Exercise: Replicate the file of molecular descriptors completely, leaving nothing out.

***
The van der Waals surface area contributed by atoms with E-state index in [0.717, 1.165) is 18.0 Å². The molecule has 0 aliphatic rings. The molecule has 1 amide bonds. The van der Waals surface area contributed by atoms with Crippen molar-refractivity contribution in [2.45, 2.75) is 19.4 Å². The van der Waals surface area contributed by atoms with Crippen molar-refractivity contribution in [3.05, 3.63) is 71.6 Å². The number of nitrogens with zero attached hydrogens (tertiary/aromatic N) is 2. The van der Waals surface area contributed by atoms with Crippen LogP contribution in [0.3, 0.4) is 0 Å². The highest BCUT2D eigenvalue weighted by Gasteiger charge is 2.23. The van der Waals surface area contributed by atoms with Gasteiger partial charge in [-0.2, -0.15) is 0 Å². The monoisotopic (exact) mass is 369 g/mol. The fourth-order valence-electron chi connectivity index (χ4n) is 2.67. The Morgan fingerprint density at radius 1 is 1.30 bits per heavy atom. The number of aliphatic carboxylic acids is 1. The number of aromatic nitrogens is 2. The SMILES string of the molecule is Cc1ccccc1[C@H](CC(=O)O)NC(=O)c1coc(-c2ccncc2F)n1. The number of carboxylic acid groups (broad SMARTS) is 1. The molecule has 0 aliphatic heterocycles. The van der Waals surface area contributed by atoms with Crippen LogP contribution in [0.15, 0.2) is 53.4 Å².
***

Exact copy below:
The van der Waals surface area contributed by atoms with E-state index in [0.717, 1.165) is 18.0 Å². The molecule has 0 aliphatic rings. The molecule has 1 amide bonds. The van der Waals surface area contributed by atoms with Crippen molar-refractivity contribution in [2.45, 2.75) is 19.4 Å². The van der Waals surface area contributed by atoms with Crippen molar-refractivity contribution in [3.05, 3.63) is 71.6 Å². The number of nitrogens with zero attached hydrogens (tertiary/aromatic N) is 2. The van der Waals surface area contributed by atoms with Crippen LogP contribution in [0.3, 0.4) is 0 Å². The highest BCUT2D eigenvalue weighted by Gasteiger charge is 2.23. The van der Waals surface area contributed by atoms with Gasteiger partial charge in [-0.2, -0.15) is 0 Å². The monoisotopic (exact) mass is 369 g/mol. The fourth-order valence-electron chi connectivity index (χ4n) is 2.67. The Morgan fingerprint density at radius 1 is 1.30 bits per heavy atom. The number of aliphatic carboxylic acids is 1. The number of aromatic nitrogens is 2. The SMILES string of the molecule is Cc1ccccc1[C@H](CC(=O)O)NC(=O)c1coc(-c2ccncc2F)n1. The number of carboxylic acid groups (broad SMARTS) is 1. The molecule has 0 aliphatic heterocycles. The van der Waals surface area contributed by atoms with Crippen LogP contribution in [0.15, 0.2) is 53.4 Å².